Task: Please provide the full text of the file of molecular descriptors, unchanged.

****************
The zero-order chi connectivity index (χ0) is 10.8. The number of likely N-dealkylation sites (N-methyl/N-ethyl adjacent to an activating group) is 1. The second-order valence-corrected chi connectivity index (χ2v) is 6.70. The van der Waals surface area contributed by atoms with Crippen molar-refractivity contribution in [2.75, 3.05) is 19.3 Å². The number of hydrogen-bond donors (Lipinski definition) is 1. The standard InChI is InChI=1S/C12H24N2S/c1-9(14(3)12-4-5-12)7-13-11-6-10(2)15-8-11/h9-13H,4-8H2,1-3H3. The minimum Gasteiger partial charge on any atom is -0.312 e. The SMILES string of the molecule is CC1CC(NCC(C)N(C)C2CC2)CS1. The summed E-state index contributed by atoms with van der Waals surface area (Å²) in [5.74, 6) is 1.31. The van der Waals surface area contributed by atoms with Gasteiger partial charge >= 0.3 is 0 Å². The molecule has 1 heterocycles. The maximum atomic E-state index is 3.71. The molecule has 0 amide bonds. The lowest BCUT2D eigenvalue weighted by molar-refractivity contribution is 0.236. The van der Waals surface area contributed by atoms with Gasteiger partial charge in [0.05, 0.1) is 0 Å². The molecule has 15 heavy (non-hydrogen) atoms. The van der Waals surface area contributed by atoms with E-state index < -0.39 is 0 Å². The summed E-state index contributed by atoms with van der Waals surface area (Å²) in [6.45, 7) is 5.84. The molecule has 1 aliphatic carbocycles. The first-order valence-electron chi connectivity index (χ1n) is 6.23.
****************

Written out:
The zero-order chi connectivity index (χ0) is 10.8. The number of likely N-dealkylation sites (N-methyl/N-ethyl adjacent to an activating group) is 1. The second-order valence-corrected chi connectivity index (χ2v) is 6.70. The van der Waals surface area contributed by atoms with Crippen molar-refractivity contribution in [2.75, 3.05) is 19.3 Å². The number of hydrogen-bond donors (Lipinski definition) is 1. The standard InChI is InChI=1S/C12H24N2S/c1-9(14(3)12-4-5-12)7-13-11-6-10(2)15-8-11/h9-13H,4-8H2,1-3H3. The minimum Gasteiger partial charge on any atom is -0.312 e. The SMILES string of the molecule is CC1CC(NCC(C)N(C)C2CC2)CS1. The summed E-state index contributed by atoms with van der Waals surface area (Å²) in [5.74, 6) is 1.31. The van der Waals surface area contributed by atoms with Gasteiger partial charge >= 0.3 is 0 Å². The molecule has 1 heterocycles. The maximum atomic E-state index is 3.71. The molecule has 0 amide bonds. The lowest BCUT2D eigenvalue weighted by molar-refractivity contribution is 0.236. The van der Waals surface area contributed by atoms with Gasteiger partial charge in [0.05, 0.1) is 0 Å². The molecule has 15 heavy (non-hydrogen) atoms. The van der Waals surface area contributed by atoms with E-state index < -0.39 is 0 Å². The summed E-state index contributed by atoms with van der Waals surface area (Å²) in [6.45, 7) is 5.84. The molecule has 1 aliphatic carbocycles. The first-order valence-electron chi connectivity index (χ1n) is 6.23.